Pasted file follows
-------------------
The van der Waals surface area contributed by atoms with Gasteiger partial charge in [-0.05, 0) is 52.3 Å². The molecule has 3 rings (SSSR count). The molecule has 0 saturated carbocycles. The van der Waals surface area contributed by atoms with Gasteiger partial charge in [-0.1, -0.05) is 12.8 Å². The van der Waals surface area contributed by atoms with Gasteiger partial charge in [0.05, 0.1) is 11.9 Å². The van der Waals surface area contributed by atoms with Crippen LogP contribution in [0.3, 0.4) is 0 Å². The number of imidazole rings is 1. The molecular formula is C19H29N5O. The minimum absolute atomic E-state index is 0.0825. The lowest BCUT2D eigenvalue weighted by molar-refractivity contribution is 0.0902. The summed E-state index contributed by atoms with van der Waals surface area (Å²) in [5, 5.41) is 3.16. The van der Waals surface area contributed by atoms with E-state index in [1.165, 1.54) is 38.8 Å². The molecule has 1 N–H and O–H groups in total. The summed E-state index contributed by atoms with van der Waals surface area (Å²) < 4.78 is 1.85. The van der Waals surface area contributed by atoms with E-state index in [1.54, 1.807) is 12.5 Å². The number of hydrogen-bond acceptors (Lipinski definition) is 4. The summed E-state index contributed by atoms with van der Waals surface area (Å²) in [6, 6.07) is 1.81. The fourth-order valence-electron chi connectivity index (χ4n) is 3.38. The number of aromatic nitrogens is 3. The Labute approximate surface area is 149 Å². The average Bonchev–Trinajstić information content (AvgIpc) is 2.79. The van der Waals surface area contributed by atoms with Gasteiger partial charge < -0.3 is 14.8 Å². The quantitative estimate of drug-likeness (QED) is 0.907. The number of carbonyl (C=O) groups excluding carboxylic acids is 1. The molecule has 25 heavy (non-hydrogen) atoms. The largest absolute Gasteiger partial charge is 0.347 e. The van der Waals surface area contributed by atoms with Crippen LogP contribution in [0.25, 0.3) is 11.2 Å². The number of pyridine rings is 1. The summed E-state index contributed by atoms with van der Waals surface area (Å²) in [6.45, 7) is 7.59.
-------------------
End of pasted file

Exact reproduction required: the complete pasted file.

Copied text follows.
The van der Waals surface area contributed by atoms with Gasteiger partial charge in [-0.05, 0) is 52.3 Å². The molecule has 3 rings (SSSR count). The molecule has 0 saturated carbocycles. The van der Waals surface area contributed by atoms with Gasteiger partial charge in [-0.1, -0.05) is 12.8 Å². The van der Waals surface area contributed by atoms with Gasteiger partial charge in [0.05, 0.1) is 11.9 Å². The van der Waals surface area contributed by atoms with Crippen LogP contribution in [0.3, 0.4) is 0 Å². The number of imidazole rings is 1. The molecular formula is C19H29N5O. The minimum absolute atomic E-state index is 0.0825. The lowest BCUT2D eigenvalue weighted by molar-refractivity contribution is 0.0902. The summed E-state index contributed by atoms with van der Waals surface area (Å²) in [5, 5.41) is 3.16. The van der Waals surface area contributed by atoms with E-state index in [1.165, 1.54) is 38.8 Å². The molecule has 1 N–H and O–H groups in total. The summed E-state index contributed by atoms with van der Waals surface area (Å²) < 4.78 is 1.85. The van der Waals surface area contributed by atoms with E-state index in [1.54, 1.807) is 12.5 Å². The number of hydrogen-bond acceptors (Lipinski definition) is 4. The summed E-state index contributed by atoms with van der Waals surface area (Å²) in [6, 6.07) is 1.81. The fourth-order valence-electron chi connectivity index (χ4n) is 3.38. The number of aromatic nitrogens is 3. The Labute approximate surface area is 149 Å². The average Bonchev–Trinajstić information content (AvgIpc) is 2.79. The van der Waals surface area contributed by atoms with Gasteiger partial charge < -0.3 is 14.8 Å². The quantitative estimate of drug-likeness (QED) is 0.907. The number of carbonyl (C=O) groups excluding carboxylic acids is 1. The molecule has 25 heavy (non-hydrogen) atoms. The largest absolute Gasteiger partial charge is 0.347 e. The van der Waals surface area contributed by atoms with Crippen LogP contribution in [0.25, 0.3) is 11.2 Å². The number of pyridine rings is 1. The summed E-state index contributed by atoms with van der Waals surface area (Å²) in [6.45, 7) is 7.59.